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I'm building my DPMS 308, and ran into an issue with the barrel nut. This is an Aero upper and barrel and the nut won't index to the gas tube orifice properly.

This is hand tight:

20220819_200011.jpg

This is torqued to 36 ft lbs

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I've tried starting it several different ways but since the threads are aligned one way it seems sort of hopeless.
 
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We used anti-seize because the threads were so tight at first. These barrel nuts stretch? Can they be reused when changing barrels?
The nut itself doesn't actually stretch, but the fresh threads of the nut and receiver will. They will start to stabilize and stretch less. It's considered by many to be standard procedure to season the barrel nut, usually 3 times.
General tips: Don't use a torque wrench to loosen fasteners/nuts unless it's designed for that. Keep an eye on the clearance between end of the nut and the receiver, sometimes you can be torqueing against the receiver instead of the barrel extension flange. That's usually from something being out of spec.
 
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Can they be reused when changing barrels?
Msgriff pretty much covered it all, yes.... you can reuse a barrel nut if you choose to swap barrels. You would still want to repeat the seasoning process after a barrel swap though, even with the same nut and upper receiver. Just not as agressively on the first 2 passes.
 
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I gave it a few good cranks after loosening each time. I assume it may be good practice to check torque after shooting it for a bit?
As long as your torque values are within specs during assembly it's not necessary. Visual inspections are certainly recommended, but any real shifting out of alignment will be readily apparent without having to put a wrench to it.

At least, I don't. I think it can hurt more than help to be fudging with your threads and repeated disassembly and reassembly of other components (like your handguard) may cause fit and wear issues.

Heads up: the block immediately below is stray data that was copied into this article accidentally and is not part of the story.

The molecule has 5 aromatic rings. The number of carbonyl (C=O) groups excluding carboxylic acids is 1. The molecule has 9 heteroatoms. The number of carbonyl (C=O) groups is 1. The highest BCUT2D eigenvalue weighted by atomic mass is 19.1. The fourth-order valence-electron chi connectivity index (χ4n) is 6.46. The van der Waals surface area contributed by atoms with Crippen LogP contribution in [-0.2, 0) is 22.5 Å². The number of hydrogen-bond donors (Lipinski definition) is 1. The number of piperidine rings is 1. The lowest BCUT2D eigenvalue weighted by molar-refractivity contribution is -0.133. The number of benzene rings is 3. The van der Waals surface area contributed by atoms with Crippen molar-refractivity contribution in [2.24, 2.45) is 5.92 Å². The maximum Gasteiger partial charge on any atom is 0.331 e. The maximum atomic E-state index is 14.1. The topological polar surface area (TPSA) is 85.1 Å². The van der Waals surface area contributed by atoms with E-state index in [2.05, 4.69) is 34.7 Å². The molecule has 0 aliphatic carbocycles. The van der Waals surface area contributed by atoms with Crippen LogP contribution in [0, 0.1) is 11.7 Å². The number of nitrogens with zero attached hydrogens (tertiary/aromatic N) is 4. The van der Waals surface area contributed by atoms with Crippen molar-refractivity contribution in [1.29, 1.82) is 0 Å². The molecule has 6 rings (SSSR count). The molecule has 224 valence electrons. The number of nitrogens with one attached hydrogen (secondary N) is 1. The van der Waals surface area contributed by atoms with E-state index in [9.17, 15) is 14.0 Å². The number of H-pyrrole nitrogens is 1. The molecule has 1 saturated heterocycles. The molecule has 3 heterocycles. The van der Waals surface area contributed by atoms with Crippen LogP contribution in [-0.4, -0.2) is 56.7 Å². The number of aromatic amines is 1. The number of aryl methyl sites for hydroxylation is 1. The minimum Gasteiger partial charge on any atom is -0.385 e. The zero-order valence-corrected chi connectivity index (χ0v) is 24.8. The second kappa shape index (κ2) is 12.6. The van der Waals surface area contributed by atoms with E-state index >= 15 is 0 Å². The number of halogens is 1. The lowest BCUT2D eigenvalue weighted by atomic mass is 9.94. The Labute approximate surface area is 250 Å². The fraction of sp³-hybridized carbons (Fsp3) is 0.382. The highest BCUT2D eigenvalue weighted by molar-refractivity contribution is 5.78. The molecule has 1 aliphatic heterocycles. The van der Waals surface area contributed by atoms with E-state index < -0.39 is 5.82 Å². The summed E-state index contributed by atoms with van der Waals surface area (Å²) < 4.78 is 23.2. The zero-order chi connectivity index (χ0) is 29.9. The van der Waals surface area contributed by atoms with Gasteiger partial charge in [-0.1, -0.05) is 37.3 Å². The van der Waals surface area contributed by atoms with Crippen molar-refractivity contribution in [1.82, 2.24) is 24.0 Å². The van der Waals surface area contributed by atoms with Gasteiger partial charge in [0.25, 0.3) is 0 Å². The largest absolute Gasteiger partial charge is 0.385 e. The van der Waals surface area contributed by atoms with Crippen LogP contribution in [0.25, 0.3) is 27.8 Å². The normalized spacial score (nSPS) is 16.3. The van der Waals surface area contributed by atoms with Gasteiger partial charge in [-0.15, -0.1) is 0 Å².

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The shims worked great. Torqued it to about 50 ft lbs.

I ran the GO/NOGO gauges through it and the GO is super tight. I can't actually force the BCG onto the gauge with my hand. I can tap it down with a small, non-marking hammer and it closes on it. Is that too tight or not unexpected for a new BCG and barrel?
 
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The shims worked great. Torqued it to about 50 ft lbs.

I ran the GO/NOGO gauges through it and the GO is super tight. I can't actually force the BCG onto the gauge with my hand. I can tap it down with a small, non-marking hammer and it closes on it. Is that too tight or not unexpected for a new BCG and barrel?
You could try it with a stripped bolt. No extractor or ejector. If it doesn't close under normal operation then you may have a bit of an issue. I would also examine the chamber lugs for any burrs or deformations. If nothing is obvious then I would use just the bolt to rotate it into battery manually and see if you can "feel" any type of abnormality.

If it chambers fine with a go guage and stripped bolt face, I would say you're fine.
 
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The shims worked great. Torqued it to about 50 ft lbs.

I ran the GO/NOGO gauges through it and the GO is super tight. I can't actually force the BCG onto the gauge with my hand. I can tap it down with a small, non-marking hammer and it closes on it. Is that too tight or not unexpected for a new BCG and barrel?
As stated above you want to strip your bolt before checking headspace.
And never let a BCG fall on a headspace gauge.
 
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In general the bolt should be stripped prior to checking headspace?
Ideally, Yes. Even though it may not be noticeable to the naked eye, the ejector is applying pressure to one side of the guage and the extractor in contact with another that can produce a false result.
 
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In general the bolt should be stripped prior to checking headspace?
My opinion, yes. There are some .223/5.56 gauges with a cut-out for the ejector or modified so the ejector doesn't need to be removed. With mi-spec AR-15 bolts, the ejector is always in the same location. AR-10/SR25/AR308 bolts, especially those with dual ejectors, are not standardized. These bolts can be more difficult to disassemble/assemble compared to the AR-15 bolts. They make tools/jigs for compressing the ejector(s), or some make their own. I check headspace before installing the barrel with the stripped bolt and gauges using nothing but my fingers.
 
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I broke down the bolt, and was able to perform the tests with the gauges on the barrel, both by hand and installed in the BCG (minus the extractor and the ejector). Thanks for all the pointers.
 

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